Guglielmo Olearo, Director of Première Vision’s international shows: “Emerging Chinese brands constitute a real reservoir in terms of business.”
As the head of Première Vision’s international trade shows, Guglielmo Olearo occupies a unique vantage point from which to observe all the world’s markets. At the close of our series of conferences, he shared with us his views on the geopolitics currently being redrawn, a valuable overview for rethinking strategies and development.
How would you assess the current state of the fashion industry?
Without question, the pandemic has had a very negative impact. No tourists, no consumption, etc. Suppliers – like brands – have been hit hard. According to the most recent studies, brands are showing a 25 % to 35% decline in turnover, and of course the upstream side of the industry is seeing the same thing. The industry has to rethink itself, and innovate while waiting for the first positive signals, which will not come before we get back to business and our normal lives.
We know the pandemic has brought serious difficulties, but also opportunities – what are they?
Some companies have taken advantage of the crisis to come up with new strategies in terms of product development, innovation and market access – all while harnessing the full power of digital technology. Even if, in our world, the ability to physically touch is paramount, you still have to exploit the immense potential of digital. Many exhibitors still need to take this step to keep up their dialogue with brands. Our Marketplace supports them in this process by working more specifically on the combination of physical and digital, a dual approach that is proving to be a very creative source of opportunity. Here we are talking about the famous omni-channel strategy, which brings together both worlds to develop a global strategy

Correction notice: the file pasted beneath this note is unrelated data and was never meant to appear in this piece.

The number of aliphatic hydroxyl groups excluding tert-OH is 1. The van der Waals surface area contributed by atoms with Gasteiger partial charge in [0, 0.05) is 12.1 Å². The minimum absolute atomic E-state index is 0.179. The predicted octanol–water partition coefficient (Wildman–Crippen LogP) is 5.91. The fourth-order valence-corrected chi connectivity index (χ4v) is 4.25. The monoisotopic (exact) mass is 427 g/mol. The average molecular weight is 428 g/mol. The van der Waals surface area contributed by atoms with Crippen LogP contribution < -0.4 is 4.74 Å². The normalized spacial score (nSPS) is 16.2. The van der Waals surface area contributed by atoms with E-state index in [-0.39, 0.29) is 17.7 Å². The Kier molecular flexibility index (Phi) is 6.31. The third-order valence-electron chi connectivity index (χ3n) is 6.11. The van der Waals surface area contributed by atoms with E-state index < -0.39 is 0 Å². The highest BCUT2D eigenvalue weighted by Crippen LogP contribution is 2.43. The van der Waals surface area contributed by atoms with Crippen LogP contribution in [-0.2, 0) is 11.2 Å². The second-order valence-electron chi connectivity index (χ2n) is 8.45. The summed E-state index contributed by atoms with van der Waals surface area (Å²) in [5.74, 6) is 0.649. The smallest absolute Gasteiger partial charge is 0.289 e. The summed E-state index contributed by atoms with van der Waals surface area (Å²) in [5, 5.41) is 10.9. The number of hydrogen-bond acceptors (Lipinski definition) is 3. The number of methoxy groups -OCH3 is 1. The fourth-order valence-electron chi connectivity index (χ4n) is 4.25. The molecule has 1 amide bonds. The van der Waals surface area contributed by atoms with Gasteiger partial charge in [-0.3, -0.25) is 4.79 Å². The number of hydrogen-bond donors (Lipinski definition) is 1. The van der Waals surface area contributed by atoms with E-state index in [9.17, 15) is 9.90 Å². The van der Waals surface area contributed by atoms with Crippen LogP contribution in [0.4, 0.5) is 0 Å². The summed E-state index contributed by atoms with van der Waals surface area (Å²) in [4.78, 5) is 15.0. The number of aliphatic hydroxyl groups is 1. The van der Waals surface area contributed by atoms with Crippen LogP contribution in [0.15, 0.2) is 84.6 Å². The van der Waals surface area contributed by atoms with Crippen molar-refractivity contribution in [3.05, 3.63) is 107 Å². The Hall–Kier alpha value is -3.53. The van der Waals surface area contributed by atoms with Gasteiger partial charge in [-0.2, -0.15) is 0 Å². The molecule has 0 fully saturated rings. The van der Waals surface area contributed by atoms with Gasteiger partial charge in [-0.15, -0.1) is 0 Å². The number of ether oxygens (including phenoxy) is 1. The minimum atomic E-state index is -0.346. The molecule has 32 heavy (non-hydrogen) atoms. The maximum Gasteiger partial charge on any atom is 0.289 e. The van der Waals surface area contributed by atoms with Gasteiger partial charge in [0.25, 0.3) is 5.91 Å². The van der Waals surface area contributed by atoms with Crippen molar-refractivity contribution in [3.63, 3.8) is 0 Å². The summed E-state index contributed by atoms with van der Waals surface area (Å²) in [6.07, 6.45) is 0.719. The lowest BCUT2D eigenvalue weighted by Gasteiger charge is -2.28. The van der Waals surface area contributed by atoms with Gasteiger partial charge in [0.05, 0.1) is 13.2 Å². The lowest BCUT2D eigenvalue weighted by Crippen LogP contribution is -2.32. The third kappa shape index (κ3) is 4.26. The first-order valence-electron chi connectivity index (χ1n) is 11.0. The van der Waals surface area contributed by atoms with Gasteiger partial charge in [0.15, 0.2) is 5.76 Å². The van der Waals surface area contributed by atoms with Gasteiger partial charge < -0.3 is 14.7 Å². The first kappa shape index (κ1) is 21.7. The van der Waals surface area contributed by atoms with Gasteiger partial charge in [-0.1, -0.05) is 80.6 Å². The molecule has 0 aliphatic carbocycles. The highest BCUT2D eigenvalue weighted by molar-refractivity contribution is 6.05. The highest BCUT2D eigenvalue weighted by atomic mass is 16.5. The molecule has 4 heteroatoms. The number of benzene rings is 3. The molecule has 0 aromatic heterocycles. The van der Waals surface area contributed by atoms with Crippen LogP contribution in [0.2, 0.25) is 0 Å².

Asia, and especially China, seem to have benefited from this crisis. Why is that?
China seems to have a better handle on the pandemic, which has allowed consumption to pick up again. Actually it’s even looking quite strong – the famous “revenge shopping” following months of confinement. The Chinese want to indulge themselves and the figures look very encouraging. In an overall context, China is somewhat alone, and will drive global growth. According to 2019 estimates, the country was headed towards becoming the largest fashion market in 2025, this will clearly happen sooner. The Chinese market offers extraordinary potential – because of its size, and because of the emergence of a generation Z with a huge appetite for luxury and a desire to flaunt it.
How can companies capitalize on the new geopolitics?
First of all, they have to learn how to address these markets, which have become very demanding. The Chinese are more and more susceptible to the message conveyed by brands and it is essential to develop very specific guidelines. The Chinese want modernity, inspiration and strong values, particularly in terms of eco-responsibility. Sustainable development is now a central focus, part of the overall philosophy unique to their country. Unlike other populations, the Chinese trust in the future. They want to regain their rightful place in history and are campaigning for a future that harmoniously unites people and nature. And all of this is set against the omnipresence of technology, though physical experiences remain important.